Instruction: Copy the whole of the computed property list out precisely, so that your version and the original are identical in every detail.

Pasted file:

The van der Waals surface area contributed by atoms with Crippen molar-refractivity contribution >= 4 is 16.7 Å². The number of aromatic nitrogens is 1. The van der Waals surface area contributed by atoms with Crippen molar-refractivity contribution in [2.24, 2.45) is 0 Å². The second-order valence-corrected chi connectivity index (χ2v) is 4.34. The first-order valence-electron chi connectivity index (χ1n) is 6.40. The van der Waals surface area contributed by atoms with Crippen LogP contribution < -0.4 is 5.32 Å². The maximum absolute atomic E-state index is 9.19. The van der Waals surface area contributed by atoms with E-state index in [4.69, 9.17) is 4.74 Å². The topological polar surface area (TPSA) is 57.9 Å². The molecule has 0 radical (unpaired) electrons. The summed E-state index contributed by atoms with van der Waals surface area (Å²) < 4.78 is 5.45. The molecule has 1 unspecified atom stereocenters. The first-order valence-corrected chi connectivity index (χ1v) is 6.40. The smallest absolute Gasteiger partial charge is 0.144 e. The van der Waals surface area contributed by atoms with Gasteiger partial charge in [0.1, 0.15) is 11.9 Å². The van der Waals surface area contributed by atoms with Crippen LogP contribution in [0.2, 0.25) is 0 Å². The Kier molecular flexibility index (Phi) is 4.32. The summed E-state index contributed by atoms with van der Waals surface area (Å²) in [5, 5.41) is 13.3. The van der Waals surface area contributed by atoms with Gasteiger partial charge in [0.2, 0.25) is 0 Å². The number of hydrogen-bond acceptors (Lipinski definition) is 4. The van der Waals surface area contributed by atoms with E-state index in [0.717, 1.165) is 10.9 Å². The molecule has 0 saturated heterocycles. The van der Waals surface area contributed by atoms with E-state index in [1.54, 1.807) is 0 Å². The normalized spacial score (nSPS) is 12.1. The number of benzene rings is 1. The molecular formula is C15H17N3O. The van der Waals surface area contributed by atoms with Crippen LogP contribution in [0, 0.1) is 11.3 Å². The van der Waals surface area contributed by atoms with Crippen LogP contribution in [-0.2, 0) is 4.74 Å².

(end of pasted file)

The van der Waals surface area contributed by atoms with Crippen molar-refractivity contribution >= 4 is 16.7 Å². The number of aromatic nitrogens is 1. The van der Waals surface area contributed by atoms with Crippen molar-refractivity contribution in [2.24, 2.45) is 0 Å². The second-order valence-corrected chi connectivity index (χ2v) is 4.34. The first-order valence-electron chi connectivity index (χ1n) is 6.40. The van der Waals surface area contributed by atoms with Crippen LogP contribution < -0.4 is 5.32 Å². The maximum absolute atomic E-state index is 9.19. The van der Waals surface area contributed by atoms with E-state index in [4.69, 9.17) is 4.74 Å². The topological polar surface area (TPSA) is 57.9 Å². The molecule has 0 radical (unpaired) electrons. The summed E-state index contributed by atoms with van der Waals surface area (Å²) < 4.78 is 5.45. The molecule has 1 unspecified atom stereocenters. The first-order valence-corrected chi connectivity index (χ1v) is 6.40. The smallest absolute Gasteiger partial charge is 0.144 e. The van der Waals surface area contributed by atoms with Gasteiger partial charge in [0.1, 0.15) is 11.9 Å². The van der Waals surface area contributed by atoms with Crippen LogP contribution in [0.2, 0.25) is 0 Å². The Kier molecular flexibility index (Phi) is 4.32. The summed E-state index contributed by atoms with van der Waals surface area (Å²) in [5, 5.41) is 13.3. The van der Waals surface area contributed by atoms with Gasteiger partial charge in [0.2, 0.25) is 0 Å². The number of hydrogen-bond acceptors (Lipinski definition) is 4. The van der Waals surface area contributed by atoms with E-state index in [0.717, 1.165) is 10.9 Å². The molecule has 0 saturated heterocycles. The van der Waals surface area contributed by atoms with E-state index in [1.54, 1.807) is 0 Å². The normalized spacial score (nSPS) is 12.1. The number of benzene rings is 1. The molecular formula is C15H17N3O. The van der Waals surface area contributed by atoms with Crippen LogP contribution in [0, 0.1) is 11.3 Å². The van der Waals surface area contributed by atoms with Crippen LogP contribution in [-0.2, 0) is 4.74 Å².